Louis' patriline is the line from which he is descended father to son (in accordance with Salic law). It follows the Kings of Spain, then of France, the Dukes and Counts of Vendôme, the Counts of La Marche, the first Duke of Bourbon, a Count of Clermont, and before them, again the Kings of France. The line can be traced back more than 1,200 years and is one of the oldest dynasties in Europe.



Titles and stylesEdit

The title "Duke of Anjou" was the last French title used by Philip V of Spain, in his capacity as a French prince, prior to his accession as Spanish king. It had long merged with the French crown, last granted by Louis XV to his grandson Louis XVIII of France in 1773. Legitimist pretenders use this style as a courtesy title.[7][15] According to Legitimist usage, dynasts who are French nationals are accorded the style Prince of the Blood (prince du sang).

He was expected to succeed to the Dukedom of Franco, held by his grandmother Carmen Franco and through his mother, but his grandmother did not bequeath that title to Louis Alphonse's mother, who will not be Duchess of Franco but Marquise of Villaverde.[16]


House ordersEdit

As French throne pretender, Louis Alphonse is claimant Grand Master of the dynastic orders of chivalry of his ancestors. The Grand Magistry of these orders is disputed between (1) Prince Louis Alphonse as Legitimist pretender and (2) Prince Henri, Count of Paris, Duke of France, the Orleanist pretender, both recognised claimaints as such by the International Commission on Orders of Chivalry (2016).[17] The Legitimist pretenders to the French throne have continued to nominate members of the Order of the Holy Spirit long after the abolition of the French monarchy itself.

Foreign ordersEdit


  1. ^ His name as described in his biography at the website of the Institut Duc d'Anjou is "Louis Alphonse de Bourbon, duc d'Anjou Archived 12 December 2009 at the Wayback Machine.."
  2. ^ His name is given as "Prince Louis Alphonse of Bourbon and Martínez-Bordiú, Duke of Anjou" by Olga S. Opfell in Royalty who wait: the 21 heads of formerly regnant houses of Europe (2001), p. 11.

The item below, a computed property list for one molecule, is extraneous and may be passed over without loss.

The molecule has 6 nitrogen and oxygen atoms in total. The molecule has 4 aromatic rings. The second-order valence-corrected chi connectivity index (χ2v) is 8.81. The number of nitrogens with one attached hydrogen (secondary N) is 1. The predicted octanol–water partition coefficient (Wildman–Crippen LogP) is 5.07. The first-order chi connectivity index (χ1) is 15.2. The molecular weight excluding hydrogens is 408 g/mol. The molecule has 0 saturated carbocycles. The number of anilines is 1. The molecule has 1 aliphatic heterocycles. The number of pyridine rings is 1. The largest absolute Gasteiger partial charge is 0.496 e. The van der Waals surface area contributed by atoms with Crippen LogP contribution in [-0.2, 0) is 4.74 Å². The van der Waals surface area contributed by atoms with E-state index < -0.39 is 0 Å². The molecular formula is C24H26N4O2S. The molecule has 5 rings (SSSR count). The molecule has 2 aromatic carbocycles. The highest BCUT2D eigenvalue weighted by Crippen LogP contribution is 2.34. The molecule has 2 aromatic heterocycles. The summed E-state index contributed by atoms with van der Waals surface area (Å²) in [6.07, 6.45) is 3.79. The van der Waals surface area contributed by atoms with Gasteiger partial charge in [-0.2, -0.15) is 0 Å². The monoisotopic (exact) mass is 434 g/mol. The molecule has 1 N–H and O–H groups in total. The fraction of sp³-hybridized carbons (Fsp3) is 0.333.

3. ^ a b c Eilers, Marlene A. Queen Victoria's Descendants. Princess Beatrice. Rosvall Royal Books, Falkoping, Sweden, 1997. pp. 166, 181; ISBN 91-630-5964-9
  4. ^ Enache, Nicolas. La Descendanace de Marie-Therese de Habsburg Reine de Hongrie and Boheme. Maison royale regnante d'Espagne. ICC/Nouvelle Imprimerie Laballery, Paris, 1999, p. 535. (French). ISBN 2-908003-04-X.
  5. ^ a b Willis, Daniel A. The Descendants of King George I of Great Britain. The Descendants of Princess Anne, The Princess of Orange. Clearfield, Baltimore, 2002. p. 231. ISBN 0-8063-5172-1
  6. ^ Opfell, Olga S. (2001). Royalty Who Wait: The 21 Heads of Formerly Regnant Houses of Europe. McFarland & Company. ISBN 978-0-7864-0901-3. 
  7. ^ a b Gazette du Palais, Tribunal de grande instance de Paris (1re Ch.) 21 décembre 1988, accompanied by the comments of G. Poulon, président de chambre honoraire à la cour de Paris. Prince Henri Philippe Pierre Marie d'Orléans et autres c. Prince Alphonse de Bourbon. 8 March 1990. In French.
  8. ^ a b c d e f g h Les Manuscrits du CEDRE V, Le Royaume d'Espagne III. Cercle d'Etudes des Dynasties Royales Europėennes (CEDRE), Paris, 1992, ISSN 0993-3964 p. 162-164
  9. ^ Genealogisches Handbuch des Adels, Fürstliche Häuser, Band XV. "Spanien". C.A. Starke Verlag, 1997, p.98. ISBN 3-7980-0814-0.
  11. ^ "relaciones". Retrieved 2011-11-29. 
  12. ^ "de Dampierre, a cuchillo contra Carmen Martínez Bordíu". Retrieved 2011-11-29.